Comparative Fault Calculations

(Study Tips, Dealing With Stress, Maintaining a Social Life, Financial Aid, Internships, Bar Exam, Careers in Law . . . )
jjlaw
Posts: 299
Joined: Thu Dec 31, 2009 1:43 pm

Comparative Fault Calculations

Postby jjlaw » Sun Dec 18, 2011 5:53 pm

I'm still kind of confused about comparative fault in torts. How does it work with joint and several liability?

User avatar
Gecko of Doom
Posts: 415
Joined: Sun Jan 30, 2011 8:32 pm

Re: Comparative Fault Calculations

Postby Gecko of Doom » Sun Dec 18, 2011 6:01 pm

jjlaw wrote:I'm still kind of confused about comparative fault in torts. How does it work with joint and several liability?

Assuming the jurisdiction is operating under the UCFA:

All those at fault are jointly and severally liable, so the plaintiff can collect the entirety of the award from any of them. A defendant who had to pay more than his share can then seek contribution from the others. If a defendant is insolvent, his share can be spread out among the rest of the defendants.

That's a basic summary, anyway. Not sure if that covers your question, though.

jjlaw
Posts: 299
Joined: Thu Dec 31, 2009 1:43 pm

Re: Comparative Fault Calculations

Postby jjlaw » Sun Dec 18, 2011 6:05 pm

Thanks, that sounds vaguely familiar. lol

So, for example, if P is 40% negligent, and D1, D2, and D3 are each 20% negligent, then P can collect 60% from any D in a joint and several liability action?

User avatar
Gecko of Doom
Posts: 415
Joined: Sun Jan 30, 2011 8:32 pm

Re: Comparative Fault Calculations

Postby Gecko of Doom » Sun Dec 18, 2011 6:16 pm

jjlaw wrote:Thanks, that sounds vaguely familiar. lol

So, for example, if P is 40% negligent, and D1, D2, and D3 are each 20% negligent, then P can collect 60% from any D in a joint and several liability action?

Yeah, that should be how it works.

Now, some jurisdictions have quirks regarding recovery from defendants who are less than 50% at fault. My professor didn't really get into that, so I'm not sure exactly how it goes. But it might be something to be aware of, depending on the coverage of your class.

ellewoods87
Posts: 8
Joined: Sat Jul 17, 2010 12:18 pm

Re: Comparative Fault Calculations

Postby ellewoods87 » Sun Dec 18, 2011 8:50 pm

Gecko of Doom wrote:
jjlaw wrote:Thanks, that sounds vaguely familiar. lol

So, for example, if P is 40% negligent, and D1, D2, and D3 are each 20% negligent, then P can collect 60% from any D in a joint and several liability action?

Yeah, that should be how it works.

Now, some jurisdictions have quirks regarding recovery from defendants who are less than 50% at fault. My professor didn't really get into that, so I'm not sure exactly how it goes. But it might be something to be aware of, depending on the coverage of your class.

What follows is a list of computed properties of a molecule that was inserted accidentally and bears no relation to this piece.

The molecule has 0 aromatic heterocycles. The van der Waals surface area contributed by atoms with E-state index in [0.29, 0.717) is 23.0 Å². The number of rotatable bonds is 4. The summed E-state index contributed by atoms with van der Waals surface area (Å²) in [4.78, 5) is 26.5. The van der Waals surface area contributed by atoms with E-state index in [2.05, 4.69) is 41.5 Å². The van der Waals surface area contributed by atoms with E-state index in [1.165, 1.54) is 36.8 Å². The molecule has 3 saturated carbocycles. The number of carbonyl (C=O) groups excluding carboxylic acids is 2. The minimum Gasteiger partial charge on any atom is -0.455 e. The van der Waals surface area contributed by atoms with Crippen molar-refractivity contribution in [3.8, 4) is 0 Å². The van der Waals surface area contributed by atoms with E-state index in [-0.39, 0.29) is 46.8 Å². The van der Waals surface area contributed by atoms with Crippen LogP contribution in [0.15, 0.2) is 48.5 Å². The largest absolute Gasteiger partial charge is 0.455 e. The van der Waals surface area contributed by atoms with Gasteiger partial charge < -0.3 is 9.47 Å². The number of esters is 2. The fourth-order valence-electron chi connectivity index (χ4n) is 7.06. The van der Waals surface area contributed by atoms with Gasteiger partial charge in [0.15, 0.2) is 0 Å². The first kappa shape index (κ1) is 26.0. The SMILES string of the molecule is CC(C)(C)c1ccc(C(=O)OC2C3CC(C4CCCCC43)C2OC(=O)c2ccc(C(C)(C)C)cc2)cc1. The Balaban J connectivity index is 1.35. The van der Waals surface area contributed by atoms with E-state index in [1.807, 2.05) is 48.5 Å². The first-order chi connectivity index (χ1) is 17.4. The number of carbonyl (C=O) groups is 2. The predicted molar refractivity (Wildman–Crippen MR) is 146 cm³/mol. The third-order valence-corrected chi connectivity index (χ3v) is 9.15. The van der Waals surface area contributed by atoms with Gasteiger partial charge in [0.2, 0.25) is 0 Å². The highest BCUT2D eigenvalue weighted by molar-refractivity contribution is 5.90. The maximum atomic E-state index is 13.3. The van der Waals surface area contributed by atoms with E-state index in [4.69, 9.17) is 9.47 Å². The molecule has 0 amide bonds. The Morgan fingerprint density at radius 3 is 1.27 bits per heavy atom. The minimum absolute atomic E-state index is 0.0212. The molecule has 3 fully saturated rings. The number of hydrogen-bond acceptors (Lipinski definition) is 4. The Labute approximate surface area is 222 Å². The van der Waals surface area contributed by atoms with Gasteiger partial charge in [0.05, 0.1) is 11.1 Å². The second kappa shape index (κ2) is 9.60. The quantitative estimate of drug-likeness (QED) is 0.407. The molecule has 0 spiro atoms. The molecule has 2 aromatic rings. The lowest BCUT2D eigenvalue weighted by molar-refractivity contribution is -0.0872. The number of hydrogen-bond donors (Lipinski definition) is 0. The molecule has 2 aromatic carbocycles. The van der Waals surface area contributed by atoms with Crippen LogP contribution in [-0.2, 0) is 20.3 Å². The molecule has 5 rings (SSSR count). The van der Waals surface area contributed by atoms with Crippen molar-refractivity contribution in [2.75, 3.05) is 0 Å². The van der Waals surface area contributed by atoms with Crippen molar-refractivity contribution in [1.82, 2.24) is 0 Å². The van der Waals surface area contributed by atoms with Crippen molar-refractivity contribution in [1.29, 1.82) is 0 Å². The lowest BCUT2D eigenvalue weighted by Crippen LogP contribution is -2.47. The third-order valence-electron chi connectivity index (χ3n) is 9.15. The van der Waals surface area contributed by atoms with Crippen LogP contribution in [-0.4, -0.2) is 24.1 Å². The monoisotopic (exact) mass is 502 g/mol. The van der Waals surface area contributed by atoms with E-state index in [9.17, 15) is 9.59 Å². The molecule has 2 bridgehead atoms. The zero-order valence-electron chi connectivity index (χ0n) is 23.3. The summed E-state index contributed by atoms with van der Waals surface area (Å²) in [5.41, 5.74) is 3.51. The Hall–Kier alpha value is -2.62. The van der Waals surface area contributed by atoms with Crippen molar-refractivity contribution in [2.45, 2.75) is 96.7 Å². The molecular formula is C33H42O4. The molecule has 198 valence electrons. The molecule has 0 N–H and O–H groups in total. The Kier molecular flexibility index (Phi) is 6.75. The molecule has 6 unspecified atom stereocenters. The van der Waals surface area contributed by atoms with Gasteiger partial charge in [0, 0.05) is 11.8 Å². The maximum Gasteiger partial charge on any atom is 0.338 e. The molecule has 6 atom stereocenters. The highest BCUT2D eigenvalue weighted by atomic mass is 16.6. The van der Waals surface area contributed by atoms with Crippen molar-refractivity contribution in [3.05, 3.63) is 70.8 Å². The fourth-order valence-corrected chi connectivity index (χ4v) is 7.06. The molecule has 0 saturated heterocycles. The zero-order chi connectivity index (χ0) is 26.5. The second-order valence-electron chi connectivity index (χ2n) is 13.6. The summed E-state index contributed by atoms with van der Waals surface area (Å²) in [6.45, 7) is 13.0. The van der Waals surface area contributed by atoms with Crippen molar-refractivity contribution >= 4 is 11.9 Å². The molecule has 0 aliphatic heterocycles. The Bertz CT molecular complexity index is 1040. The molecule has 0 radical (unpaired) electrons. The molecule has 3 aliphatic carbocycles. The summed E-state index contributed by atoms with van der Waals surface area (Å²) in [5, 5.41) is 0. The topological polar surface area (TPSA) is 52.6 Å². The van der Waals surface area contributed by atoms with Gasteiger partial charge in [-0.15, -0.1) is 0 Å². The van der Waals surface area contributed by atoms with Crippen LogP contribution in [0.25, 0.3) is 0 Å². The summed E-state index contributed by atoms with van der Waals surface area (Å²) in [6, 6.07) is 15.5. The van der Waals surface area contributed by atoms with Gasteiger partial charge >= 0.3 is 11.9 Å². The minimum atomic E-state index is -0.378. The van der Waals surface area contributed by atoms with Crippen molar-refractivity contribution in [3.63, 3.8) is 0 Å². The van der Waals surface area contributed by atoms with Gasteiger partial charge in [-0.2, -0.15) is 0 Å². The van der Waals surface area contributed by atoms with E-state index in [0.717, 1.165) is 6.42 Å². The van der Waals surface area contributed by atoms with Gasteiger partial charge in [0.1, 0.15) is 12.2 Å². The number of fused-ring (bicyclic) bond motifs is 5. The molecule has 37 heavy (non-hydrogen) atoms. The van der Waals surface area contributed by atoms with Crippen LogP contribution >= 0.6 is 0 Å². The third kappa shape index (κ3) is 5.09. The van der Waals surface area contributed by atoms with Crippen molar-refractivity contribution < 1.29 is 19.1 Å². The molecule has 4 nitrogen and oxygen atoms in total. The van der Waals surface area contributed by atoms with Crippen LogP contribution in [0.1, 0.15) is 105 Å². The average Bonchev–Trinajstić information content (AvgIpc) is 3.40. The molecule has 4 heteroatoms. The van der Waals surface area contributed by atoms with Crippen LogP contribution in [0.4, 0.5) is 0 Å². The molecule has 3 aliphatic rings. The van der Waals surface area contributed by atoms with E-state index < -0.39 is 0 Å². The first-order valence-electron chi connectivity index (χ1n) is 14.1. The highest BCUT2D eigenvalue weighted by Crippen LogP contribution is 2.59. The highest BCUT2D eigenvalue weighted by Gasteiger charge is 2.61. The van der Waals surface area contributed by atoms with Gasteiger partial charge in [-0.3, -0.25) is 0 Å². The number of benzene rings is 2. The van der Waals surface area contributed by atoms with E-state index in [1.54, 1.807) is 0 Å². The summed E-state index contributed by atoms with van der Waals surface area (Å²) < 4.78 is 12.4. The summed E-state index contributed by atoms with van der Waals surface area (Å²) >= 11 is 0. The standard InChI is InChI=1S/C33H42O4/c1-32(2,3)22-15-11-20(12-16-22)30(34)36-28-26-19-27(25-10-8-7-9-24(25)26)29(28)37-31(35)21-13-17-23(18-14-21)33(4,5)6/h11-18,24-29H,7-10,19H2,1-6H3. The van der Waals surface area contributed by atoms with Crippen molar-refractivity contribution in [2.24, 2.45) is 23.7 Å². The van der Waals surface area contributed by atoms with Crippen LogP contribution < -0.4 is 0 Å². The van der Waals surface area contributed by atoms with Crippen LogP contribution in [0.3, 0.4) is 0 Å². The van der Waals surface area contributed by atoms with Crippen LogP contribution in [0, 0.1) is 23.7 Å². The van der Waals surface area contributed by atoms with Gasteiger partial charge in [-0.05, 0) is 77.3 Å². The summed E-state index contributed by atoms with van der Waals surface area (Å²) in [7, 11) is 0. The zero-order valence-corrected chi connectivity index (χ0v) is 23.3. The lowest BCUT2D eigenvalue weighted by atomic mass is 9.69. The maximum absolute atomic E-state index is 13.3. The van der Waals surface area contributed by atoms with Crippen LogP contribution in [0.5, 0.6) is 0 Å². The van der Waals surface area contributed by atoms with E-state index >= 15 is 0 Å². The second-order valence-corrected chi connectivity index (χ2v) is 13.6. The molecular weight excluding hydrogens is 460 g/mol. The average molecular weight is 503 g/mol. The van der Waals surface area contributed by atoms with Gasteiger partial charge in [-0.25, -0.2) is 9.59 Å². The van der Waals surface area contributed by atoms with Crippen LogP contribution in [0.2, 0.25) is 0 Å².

Not sure if you discussed it, but this is what we covered:

Pure: P allowed to recover even if fault is more than 50%. She recovers for whatever D is responsible for. E.g., P’s fault is 90%, Ds is 10%, P gets 10% of damages
Modified One: P can recover when her negligence is not as great as Ds (less than 50%)
Modified Two: P can recover when her negligence is not greater than Ds (50% or less)

When calculating the modified versions with multiple defendants courts can differ - some combine the Ds negligence (Pro P move) and some hold them independent of each other (Pro D move)

sidhesadie
Posts: 454
Joined: Mon Jul 12, 2010 4:54 pm

Re: Comparative Fault Calculations

Postby sidhesadie » Sun Dec 18, 2011 8:59 pm

ellewoods87 wrote:
Gecko of Doom wrote:
jjlaw wrote:Thanks, that sounds vaguely familiar. lol

So, for example, if P is 40% negligent, and D1, D2, and D3 are each 20% negligent, then P can collect 60% from any D in a joint and several liability action?

Yeah, that should be how it works.

Now, some jurisdictions have quirks regarding recovery from defendants who are less than 50% at fault. My professor didn't really get into that, so I'm not sure exactly how it goes. But it might be something to be aware of, depending on the coverage of your class.



Not sure if you discussed it, but this is what we covered:

Pure: P allowed to recover even if fault is more than 50%. She recovers for whatever D is responsible for. E.g., P’s fault is 90%, Ds is 10%, P gets 10% of damages
Modified One: P can recover when her negligence is not as great as Ds (less than 50%)
Modified Two: P can recover when her negligence is not greater than Ds (50% or less)

When calculating the modified versions with multiple defendants courts can differ - some combine the Ds negligence (Pro P move) and some hold them independent of each other (Pro D move)



This is what we learned as well.




Return to “Forum for Law School Students”

Who is online

Users browsing this forum: splitterfromhell and 6 guests